• Hallam supports revolutionary Parkinson's care project

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    August 06, 2019
    Sheffield Hallam University is supporting a project that could revolutionise care for Parkinson's patients on a national scale.

    The project, led by the University of Plymouth and University Hospitals Plymouth NHS Trust, will focus on co-designing a new service to help Parkinson's patients, carers and healthcare staff monitor a person's condition remotely - ensuring care remains person-centred. 

    Sheffield Hallam has joined several other organisations and groups to support the project, including Parkinson's UK, Radboud University and the Cure Parkinson's Trust.

    The project officially launched this week at an event in Plymouth, following the news that £75,000 funding from the Health Foundation and £15,500 funding from a Parkinson's UK Excellence Network Service Improvement Grant had been donated to the project.

    The service will initially be delivered to 150 patients in and around Plymouth as a pilot. If successful, the team hopes the system could be rolled out across the UK. The launch event brought together people with Parkinson's their families, healthcare teams, technology experts and project partners to ensure that care delivery meets the needs and expectations of people living with the condition.

    One of the main elements of the project is the introduction of a wrist-worn device known as a personal kinetigraph, so the wearer and a specialist team can monitor their condition at home.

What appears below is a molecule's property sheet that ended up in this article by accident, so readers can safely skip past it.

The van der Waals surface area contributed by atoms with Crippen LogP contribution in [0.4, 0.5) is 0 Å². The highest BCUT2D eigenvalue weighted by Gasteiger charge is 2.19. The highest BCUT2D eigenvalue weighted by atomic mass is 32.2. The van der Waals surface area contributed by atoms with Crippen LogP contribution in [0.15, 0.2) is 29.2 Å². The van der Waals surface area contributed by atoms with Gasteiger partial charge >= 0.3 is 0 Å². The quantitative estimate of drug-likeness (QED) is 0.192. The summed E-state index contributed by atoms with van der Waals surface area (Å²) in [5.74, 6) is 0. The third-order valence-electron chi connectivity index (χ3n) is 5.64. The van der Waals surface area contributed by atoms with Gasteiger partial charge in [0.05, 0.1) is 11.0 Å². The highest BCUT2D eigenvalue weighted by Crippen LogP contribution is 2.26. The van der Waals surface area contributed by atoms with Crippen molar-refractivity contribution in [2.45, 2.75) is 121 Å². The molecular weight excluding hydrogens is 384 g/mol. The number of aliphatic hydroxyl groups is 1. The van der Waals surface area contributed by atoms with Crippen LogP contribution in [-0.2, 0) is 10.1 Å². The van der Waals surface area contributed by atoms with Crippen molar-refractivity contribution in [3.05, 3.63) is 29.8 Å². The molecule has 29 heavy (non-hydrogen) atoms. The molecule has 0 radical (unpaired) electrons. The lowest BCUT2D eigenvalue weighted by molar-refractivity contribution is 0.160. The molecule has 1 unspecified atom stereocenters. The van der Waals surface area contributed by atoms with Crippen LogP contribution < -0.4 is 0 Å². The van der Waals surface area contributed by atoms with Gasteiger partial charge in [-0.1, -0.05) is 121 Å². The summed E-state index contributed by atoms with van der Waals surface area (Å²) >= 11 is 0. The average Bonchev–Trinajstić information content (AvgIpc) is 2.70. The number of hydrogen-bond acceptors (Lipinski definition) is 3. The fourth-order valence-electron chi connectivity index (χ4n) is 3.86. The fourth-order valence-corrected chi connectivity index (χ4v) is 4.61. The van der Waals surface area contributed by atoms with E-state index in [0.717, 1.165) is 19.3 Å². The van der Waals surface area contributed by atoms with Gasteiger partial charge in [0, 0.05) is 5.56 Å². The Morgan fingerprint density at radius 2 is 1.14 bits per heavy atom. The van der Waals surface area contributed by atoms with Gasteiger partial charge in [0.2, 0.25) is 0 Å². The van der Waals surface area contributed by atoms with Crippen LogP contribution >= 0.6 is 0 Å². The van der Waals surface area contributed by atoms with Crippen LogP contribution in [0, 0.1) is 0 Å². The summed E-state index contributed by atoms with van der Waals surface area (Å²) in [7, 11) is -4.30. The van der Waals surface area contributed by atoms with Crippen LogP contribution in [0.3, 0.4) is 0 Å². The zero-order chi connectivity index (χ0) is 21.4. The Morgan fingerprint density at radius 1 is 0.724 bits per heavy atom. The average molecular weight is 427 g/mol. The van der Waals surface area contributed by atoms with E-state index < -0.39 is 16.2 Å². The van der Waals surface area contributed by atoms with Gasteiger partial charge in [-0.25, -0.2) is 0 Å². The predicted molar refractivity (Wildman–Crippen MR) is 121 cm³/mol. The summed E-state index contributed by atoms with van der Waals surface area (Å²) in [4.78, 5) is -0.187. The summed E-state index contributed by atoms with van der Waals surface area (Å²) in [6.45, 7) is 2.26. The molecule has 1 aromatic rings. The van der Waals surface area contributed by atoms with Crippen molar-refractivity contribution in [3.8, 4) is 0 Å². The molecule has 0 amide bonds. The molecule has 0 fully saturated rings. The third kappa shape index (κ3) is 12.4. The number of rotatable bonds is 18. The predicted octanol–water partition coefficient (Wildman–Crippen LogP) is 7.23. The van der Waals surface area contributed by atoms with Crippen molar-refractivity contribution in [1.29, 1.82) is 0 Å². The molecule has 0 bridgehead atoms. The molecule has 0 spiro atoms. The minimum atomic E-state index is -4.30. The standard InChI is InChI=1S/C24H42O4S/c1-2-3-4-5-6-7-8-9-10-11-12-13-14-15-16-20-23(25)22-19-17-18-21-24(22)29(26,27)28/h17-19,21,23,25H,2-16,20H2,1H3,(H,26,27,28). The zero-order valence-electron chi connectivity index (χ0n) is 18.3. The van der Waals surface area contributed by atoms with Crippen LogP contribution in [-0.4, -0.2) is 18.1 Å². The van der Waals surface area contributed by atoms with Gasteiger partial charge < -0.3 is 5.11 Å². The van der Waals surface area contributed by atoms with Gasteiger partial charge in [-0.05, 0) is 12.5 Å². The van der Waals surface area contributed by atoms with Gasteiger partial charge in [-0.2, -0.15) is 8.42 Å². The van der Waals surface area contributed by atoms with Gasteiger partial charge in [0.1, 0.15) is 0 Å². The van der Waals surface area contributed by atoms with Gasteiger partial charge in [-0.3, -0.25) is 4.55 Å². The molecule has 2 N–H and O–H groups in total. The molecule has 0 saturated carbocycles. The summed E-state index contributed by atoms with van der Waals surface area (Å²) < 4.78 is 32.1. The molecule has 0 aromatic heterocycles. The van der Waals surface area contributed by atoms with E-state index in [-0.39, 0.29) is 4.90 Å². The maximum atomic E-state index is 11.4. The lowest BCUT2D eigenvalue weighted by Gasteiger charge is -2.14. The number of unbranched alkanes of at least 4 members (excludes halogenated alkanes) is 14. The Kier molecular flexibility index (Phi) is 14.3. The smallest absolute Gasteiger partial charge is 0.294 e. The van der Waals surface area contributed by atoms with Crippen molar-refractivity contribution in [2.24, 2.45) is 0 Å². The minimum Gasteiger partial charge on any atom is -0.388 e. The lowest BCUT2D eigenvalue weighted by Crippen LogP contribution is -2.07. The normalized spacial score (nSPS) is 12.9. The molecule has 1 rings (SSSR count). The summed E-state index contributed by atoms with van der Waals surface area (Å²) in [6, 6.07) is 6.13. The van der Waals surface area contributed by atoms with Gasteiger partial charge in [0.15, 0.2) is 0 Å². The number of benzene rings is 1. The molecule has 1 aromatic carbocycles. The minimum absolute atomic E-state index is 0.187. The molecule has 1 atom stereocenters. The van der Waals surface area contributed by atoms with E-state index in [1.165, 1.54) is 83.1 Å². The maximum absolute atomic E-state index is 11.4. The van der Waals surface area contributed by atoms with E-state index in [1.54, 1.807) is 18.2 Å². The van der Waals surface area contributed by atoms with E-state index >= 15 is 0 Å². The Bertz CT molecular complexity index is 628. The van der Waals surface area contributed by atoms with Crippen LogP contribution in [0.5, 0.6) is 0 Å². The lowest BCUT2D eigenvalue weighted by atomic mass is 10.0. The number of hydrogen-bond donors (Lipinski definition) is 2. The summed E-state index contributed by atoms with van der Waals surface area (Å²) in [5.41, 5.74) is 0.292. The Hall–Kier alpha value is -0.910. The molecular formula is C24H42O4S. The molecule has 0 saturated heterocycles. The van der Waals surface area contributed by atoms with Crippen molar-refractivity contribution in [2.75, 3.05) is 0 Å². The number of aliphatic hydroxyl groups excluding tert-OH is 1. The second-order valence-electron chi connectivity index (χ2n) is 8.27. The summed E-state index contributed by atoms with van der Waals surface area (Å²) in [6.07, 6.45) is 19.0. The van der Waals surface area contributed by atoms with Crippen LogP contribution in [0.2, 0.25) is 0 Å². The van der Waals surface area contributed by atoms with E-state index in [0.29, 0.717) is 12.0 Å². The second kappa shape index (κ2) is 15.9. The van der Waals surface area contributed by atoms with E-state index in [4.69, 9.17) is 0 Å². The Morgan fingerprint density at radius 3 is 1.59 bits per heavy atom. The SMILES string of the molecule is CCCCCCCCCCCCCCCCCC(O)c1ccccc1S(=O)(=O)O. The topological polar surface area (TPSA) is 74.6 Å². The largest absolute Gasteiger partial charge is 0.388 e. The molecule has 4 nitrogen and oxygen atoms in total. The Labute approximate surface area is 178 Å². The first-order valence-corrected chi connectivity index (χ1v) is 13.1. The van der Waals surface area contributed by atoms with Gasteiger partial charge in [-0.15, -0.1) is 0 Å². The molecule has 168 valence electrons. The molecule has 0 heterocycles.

The service will also deliver an education package, providing people with the knowledge they need to manage Parkinson's symptoms.

    Dr Joe Langley is a senior research fellow in healthcare innovation in the Sheffield Hallam University Lab4Living, alongside colleagues Rebecca Partridge and Ursula Ankeny, he is designing the training, support and learning resources participants will need in order to make use of the technology.

    Dr Joe Langley, said: "Implementing anything of this scale and complexity into an already complex system is incredibly challenging. We're very lucky to have been working with the team in Plymouth in recent years on various projects, and hope that the efforts of this project will lead to improved working conditions for extremely pressured staff, and improved quality of life for those living with Parkinson's."

    Project lead Dr Camille Caroll, Associate Professor at the University of Plymouth, said: "The UK prevalence of Parkinson's disease will increase by a fifth by 2025, so the challenges associated with providing a timely and patient-centred service will also be much higher. We want to help people with Parkinson's to live the best lives they can, and this project aims to empower patients to take control of their condition."
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